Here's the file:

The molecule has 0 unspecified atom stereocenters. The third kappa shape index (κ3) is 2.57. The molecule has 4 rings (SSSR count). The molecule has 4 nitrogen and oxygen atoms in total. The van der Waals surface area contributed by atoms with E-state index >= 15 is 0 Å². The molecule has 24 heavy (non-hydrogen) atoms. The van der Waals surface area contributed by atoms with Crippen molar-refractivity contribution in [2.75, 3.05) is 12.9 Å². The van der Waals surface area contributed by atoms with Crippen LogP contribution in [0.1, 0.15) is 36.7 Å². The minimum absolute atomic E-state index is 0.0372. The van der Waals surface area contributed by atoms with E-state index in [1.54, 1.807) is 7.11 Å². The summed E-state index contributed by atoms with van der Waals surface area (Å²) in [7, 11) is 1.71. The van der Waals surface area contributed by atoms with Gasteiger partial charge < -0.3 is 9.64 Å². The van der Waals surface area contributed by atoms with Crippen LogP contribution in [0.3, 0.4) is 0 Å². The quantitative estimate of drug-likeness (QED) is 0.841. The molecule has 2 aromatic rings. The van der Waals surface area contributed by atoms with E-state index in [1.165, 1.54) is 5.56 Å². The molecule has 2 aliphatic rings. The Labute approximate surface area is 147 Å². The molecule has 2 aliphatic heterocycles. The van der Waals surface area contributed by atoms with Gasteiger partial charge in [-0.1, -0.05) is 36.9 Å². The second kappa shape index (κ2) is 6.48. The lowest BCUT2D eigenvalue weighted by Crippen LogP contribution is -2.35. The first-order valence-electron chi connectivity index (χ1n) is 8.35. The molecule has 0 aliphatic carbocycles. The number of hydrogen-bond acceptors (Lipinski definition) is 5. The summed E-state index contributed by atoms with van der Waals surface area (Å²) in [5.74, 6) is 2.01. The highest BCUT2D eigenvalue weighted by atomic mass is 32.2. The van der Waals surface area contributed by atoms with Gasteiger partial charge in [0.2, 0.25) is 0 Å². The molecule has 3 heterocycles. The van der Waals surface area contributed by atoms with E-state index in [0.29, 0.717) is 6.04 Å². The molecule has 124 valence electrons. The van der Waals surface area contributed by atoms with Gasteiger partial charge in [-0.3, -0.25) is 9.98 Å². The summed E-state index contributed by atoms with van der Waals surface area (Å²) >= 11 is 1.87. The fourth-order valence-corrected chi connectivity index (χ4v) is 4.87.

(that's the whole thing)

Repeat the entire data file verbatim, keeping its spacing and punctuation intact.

The molecule has 0 unspecified atom stereocenters. The third kappa shape index (κ3) is 2.57. The molecule has 4 rings (SSSR count). The molecule has 4 nitrogen and oxygen atoms in total. The van der Waals surface area contributed by atoms with E-state index >= 15 is 0 Å². The molecule has 24 heavy (non-hydrogen) atoms. The van der Waals surface area contributed by atoms with Crippen molar-refractivity contribution in [2.75, 3.05) is 12.9 Å². The van der Waals surface area contributed by atoms with Crippen LogP contribution in [0.1, 0.15) is 36.7 Å². The minimum absolute atomic E-state index is 0.0372. The van der Waals surface area contributed by atoms with E-state index in [1.54, 1.807) is 7.11 Å². The summed E-state index contributed by atoms with van der Waals surface area (Å²) in [7, 11) is 1.71. The van der Waals surface area contributed by atoms with Gasteiger partial charge < -0.3 is 9.64 Å². The van der Waals surface area contributed by atoms with Crippen LogP contribution in [0.3, 0.4) is 0 Å². The quantitative estimate of drug-likeness (QED) is 0.841. The molecule has 2 aromatic rings. The van der Waals surface area contributed by atoms with E-state index in [1.165, 1.54) is 5.56 Å². The molecule has 2 aliphatic rings. The Labute approximate surface area is 147 Å². The molecule has 2 aliphatic heterocycles. The van der Waals surface area contributed by atoms with Gasteiger partial charge in [-0.1, -0.05) is 36.9 Å². The second kappa shape index (κ2) is 6.48. The lowest BCUT2D eigenvalue weighted by Crippen LogP contribution is -2.35. The first-order valence-electron chi connectivity index (χ1n) is 8.35. The molecule has 0 aliphatic carbocycles. The number of hydrogen-bond acceptors (Lipinski definition) is 5. The summed E-state index contributed by atoms with van der Waals surface area (Å²) in [5.74, 6) is 2.01. The highest BCUT2D eigenvalue weighted by atomic mass is 32.2. The van der Waals surface area contributed by atoms with Gasteiger partial charge in [0.2, 0.25) is 0 Å². The molecule has 3 heterocycles. The van der Waals surface area contributed by atoms with E-state index in [0.29, 0.717) is 6.04 Å². The molecule has 124 valence electrons. The van der Waals surface area contributed by atoms with Gasteiger partial charge in [-0.3, -0.25) is 9.98 Å². The summed E-state index contributed by atoms with van der Waals surface area (Å²) >= 11 is 1.87. The fourth-order valence-corrected chi connectivity index (χ4v) is 4.87.